It’s one of those rare organizations granted a .int domain, currently living at eac.int.
According to AfricaNews.com, internet experts from the five countries have met to discuss applying for .eac. Geoffrey Kayonga, director of the Sanvei Institute of Technology in Kigali, Rwanda, is quoted:
We are trying to see how best we can most probably create a taskforce that is going to ensure that we obtain the regional code called ‘.eac’
There’s already a movement to create a .africa TLD for the whole of the continent, which was recently given the nod by tech ministers within the African Union.
Is this the first gambling-related new top-level domain applicant?
Casino.com, in this frankly odd press release, seems to be dropping hints that it would be interested in applying for a new TLD when ICANN opens up the bids next year.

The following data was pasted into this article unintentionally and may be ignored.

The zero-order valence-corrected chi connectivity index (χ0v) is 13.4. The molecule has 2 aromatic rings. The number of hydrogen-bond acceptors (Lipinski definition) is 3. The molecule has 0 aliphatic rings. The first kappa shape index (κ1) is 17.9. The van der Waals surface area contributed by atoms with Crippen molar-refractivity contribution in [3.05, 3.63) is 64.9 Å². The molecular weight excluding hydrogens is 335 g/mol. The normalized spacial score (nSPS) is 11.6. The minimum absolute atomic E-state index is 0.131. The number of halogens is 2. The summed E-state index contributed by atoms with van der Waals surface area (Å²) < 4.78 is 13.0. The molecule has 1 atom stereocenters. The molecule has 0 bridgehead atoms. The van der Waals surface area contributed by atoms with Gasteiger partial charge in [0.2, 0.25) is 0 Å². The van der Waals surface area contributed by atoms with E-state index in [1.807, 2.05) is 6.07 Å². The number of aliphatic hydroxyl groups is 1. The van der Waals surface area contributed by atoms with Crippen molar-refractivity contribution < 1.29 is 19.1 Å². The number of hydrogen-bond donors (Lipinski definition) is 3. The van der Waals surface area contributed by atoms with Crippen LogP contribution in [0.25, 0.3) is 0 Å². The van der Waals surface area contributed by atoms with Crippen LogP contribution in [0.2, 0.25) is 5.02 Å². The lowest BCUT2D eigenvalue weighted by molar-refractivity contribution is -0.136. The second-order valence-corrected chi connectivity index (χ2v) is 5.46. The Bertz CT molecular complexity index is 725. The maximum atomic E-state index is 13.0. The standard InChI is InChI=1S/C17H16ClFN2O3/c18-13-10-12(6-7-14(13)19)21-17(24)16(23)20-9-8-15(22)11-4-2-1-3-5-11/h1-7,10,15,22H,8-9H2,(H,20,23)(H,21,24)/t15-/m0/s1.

Discussing the controversy over the porn-only .xxx domain, the release goes on to say:
In spite of this, online casino sites are considering the idea of a unique domain as well, hoping that it will give them the same impact as governments and schools by using .gov and .edu.
It would of course be a huge shock if there were no gambling TLDs proposed in the first round.
I expect a .poker or .casino TLD could be quickly flipped for millions, given the potential value of their sunrise auctions. Casino.com itself was sold for $5.5 million, back in 2003.
Of course, actually applying to ICANN for .poker could be an expensive gambit. With multiple applicants, it’s one TLD that could easily head to auction.